7 baking powder substitutes for light and airy baked goods

A glass jar of baking powder with a wooden spoonful of baking powder next to it on a wooden counter
Baking powder is a simple mix of baking soda and cream of tartar. BURCU ATALAY TANKUT/Getty Images
  • Baking powder is a leavening agent that increases the volume and lightens the texture of baked goods.
  • It’s used in most baked goods such as cakes, cookies, pancakes, and even batter for frying.
  • If you’ve run out of baking powder, substitutes like baking soda plus vinegar can help.
  • Visit Insider’s Home & Kitchen Reference library for more stories.

Baking powder is a leavening agent used in baking, and when you break it down, it’s simply a mixture of baking soda (a base) plus cream of tartar (a weak acid).

“When combined with liquid, the baking powder creates an acid-base reaction, which releases carbon dioxide gas into the batter or dough,” says Melanie Moss, pastry chef and co-founder of Mini Melanie. This causes bubbles, making wet batters expand and rise adding both volume and a light, tender texture to your baked goods.

If you run out of baking powder, don’t fret. If you have baking soda and any sort of acid on hand, you can create the same reaction in your baked goods easily.

For example, to substitute baking powder, use one part baking soda to two parts acid. So, if the recipe calls for 3 teaspoons (or 1 tablespoon; they’re equivalent) of baking powder, you can substitute in 1 teaspoon of baking soda plus 2 teaspoons of an acid of your choice, like cream of tartar or lemon juice.

Moss and Tracy Wilk, chef-instructor at the Institute of Culinary Education helped walk us through some common swaps for baking powder below.

1. Cream of tartar and baking soda

A tablespoon of cream of tartar spilling onto a black counter
Use two parts cream of tartar to one part baking soda in your swap. Michelle Lee Photography/Getty Images

This should be your go-to substitute for baking powder. The baking powder you buy from the store is cream of tartar plus baking soda, so combining them at home will get you the exact same result.

To use this substitute: One part baking soda to two parts cream of tartar

2. Lemon juice and baking soda

A lemon wedge in a small glass bowl next to a glass jar and spoonful of baking powder
The acid in lemon juice activates the baking soda. Eskay Lim / EyeEm/Getty Images

Lemon juice is also an acid, so it can be used in addition to baking soda for a baking powder substitute. Plus, you get the added benefit of a slightly lemony flavor.

To use this substitute: One part baking soda to two parts lemon juice

3. Vinegar and baking soda

A tall glass bottle labeled 'vinegar' next to a short glass jar labeled 'baking soda'
Be careful not to use too much vinegar or it may affect the taste of your bake. Eskay Lim / EyeEm/Getty Images

Vinegar is also an acid, so it can be used in addition to baking soda as a baking powder substitute.

Make sure your measurements are accurate for baking soda and vinegar, so the finished product doesn’t have an acidic or salty aftertaste, cautions Moss.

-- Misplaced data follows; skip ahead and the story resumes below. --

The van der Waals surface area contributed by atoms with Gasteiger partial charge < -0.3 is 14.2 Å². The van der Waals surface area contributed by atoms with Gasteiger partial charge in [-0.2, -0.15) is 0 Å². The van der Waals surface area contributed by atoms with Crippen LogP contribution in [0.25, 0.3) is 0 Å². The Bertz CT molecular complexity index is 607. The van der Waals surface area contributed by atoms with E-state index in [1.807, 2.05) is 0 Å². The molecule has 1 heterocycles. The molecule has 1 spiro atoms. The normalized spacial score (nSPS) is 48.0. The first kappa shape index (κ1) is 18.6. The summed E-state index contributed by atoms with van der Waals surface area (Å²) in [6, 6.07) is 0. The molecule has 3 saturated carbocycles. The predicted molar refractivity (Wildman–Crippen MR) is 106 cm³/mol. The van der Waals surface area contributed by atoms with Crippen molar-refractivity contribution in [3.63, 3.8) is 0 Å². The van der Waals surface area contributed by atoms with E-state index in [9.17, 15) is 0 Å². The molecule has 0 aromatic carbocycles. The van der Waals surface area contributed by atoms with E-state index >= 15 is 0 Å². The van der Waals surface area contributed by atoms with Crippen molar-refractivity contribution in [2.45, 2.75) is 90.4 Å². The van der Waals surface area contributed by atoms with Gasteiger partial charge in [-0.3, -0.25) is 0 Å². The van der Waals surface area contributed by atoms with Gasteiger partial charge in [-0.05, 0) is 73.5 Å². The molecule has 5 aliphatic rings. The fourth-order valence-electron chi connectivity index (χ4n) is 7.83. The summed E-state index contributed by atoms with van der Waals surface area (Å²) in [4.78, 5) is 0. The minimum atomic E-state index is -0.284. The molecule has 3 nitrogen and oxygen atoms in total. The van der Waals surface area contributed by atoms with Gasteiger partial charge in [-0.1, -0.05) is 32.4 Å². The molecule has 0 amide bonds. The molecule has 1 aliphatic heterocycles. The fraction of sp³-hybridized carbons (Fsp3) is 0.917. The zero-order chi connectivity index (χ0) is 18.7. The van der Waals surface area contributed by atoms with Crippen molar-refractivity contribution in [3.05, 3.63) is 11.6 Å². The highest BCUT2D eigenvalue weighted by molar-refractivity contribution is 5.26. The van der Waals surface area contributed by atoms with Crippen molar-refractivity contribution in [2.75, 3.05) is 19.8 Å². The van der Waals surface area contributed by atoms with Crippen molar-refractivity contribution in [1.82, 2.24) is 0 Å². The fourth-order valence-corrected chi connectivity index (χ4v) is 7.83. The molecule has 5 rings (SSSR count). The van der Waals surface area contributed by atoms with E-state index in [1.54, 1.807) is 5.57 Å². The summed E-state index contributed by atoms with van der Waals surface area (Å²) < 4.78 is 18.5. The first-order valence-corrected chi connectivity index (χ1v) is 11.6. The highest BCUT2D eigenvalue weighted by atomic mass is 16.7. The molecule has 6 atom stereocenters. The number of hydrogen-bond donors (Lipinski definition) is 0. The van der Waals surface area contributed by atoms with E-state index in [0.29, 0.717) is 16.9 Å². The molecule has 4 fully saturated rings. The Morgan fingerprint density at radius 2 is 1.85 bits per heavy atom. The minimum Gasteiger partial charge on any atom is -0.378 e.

To use this substitute: One part baking soda to two parts vinegar

4. Yogurt and baking soda

A wooden bowl full of yogurt sitting on burlap fabric with a wooden spoon next to it
Yogurt’s acid will activate the baking soda and provide a slightly tart flavor. wilatlak villette/Getty Images

“Since yogurt is an acid, you can also use this in combination with baking soda,” says Chef Wilk. But, once again, it must be paired with baking soda or it will not rise.

To use this substitute: One part baking soda to two parts yogurt

5. Buttermilk and baking soda

Buttermilk being poured out of a glass bottle into a bowl of baking ingredients
Don’t forget to reduce the liquid in your recipe by the amount of buttermilk you add. Westend61/Getty Images

Buttermilk is also considered an acid. So similarly to yogurt, you can also use buttermilk with baking soda as a sub for baking powder. But since buttermilk is a liquid, you may want to reduce the liquid in your recipe by the amount of buttermilk you add.

To use this substitute: One part baking soda to two parts buttermilk

6. Self-rising flour

A large white ceramic bowl of flour with a small wooden scoop in it
Self-rising flour already has baking powder in it, so there’s no need to add more raising agent. Alberto Guglielmi/Getty Images

Self-rising flour already contains salt and baking powder. It is essentially a “pre-seasoned” flour, so you can use this instead of all-purpose flour and omit any additional raising agent.

To use this substitute: Replace all-purpose flour with self-rising flour

7. Whipped egg whites

Hands whipping a bowl of egg whites surrounded by a bowl of yolks and a bowl of whole eggs
Separate the eggs in your recipe and whip the whites to add lift. Gingagi/Getty Images

If your recipe calls for eggs, you can whip the egg whites to add texture and lightness to your recipe, says Moss. Separate the whites from the yolks and whisk the egg whites vigorously to stiff peaks. Fold them gently into your batter to add some rise and fluffiness without any leavening agents.

To use this substitute: Whip all egg whites called for in your recipe and fold into the batter

Can you just skip baking powder completely?

“I don’t recommend skipping baking powder. You get a more even and fluffier crumb and lift!” says Wilk. If you do skip it, the batter or dough will be dense and not airy.

Insider’s takeaway

While these are great swaps in a pinch, it’s always better to use baking powder when it’s in a recipe to ensure the best texture with your baked goods, recommends Moss. So, keep it on hand. Baking powder lasts six months to a year when stored in a cool dry place. But if for some reason you don’t have it, always remember the Golden Rule: one part baking soda to two parts acid will get you the rise you need.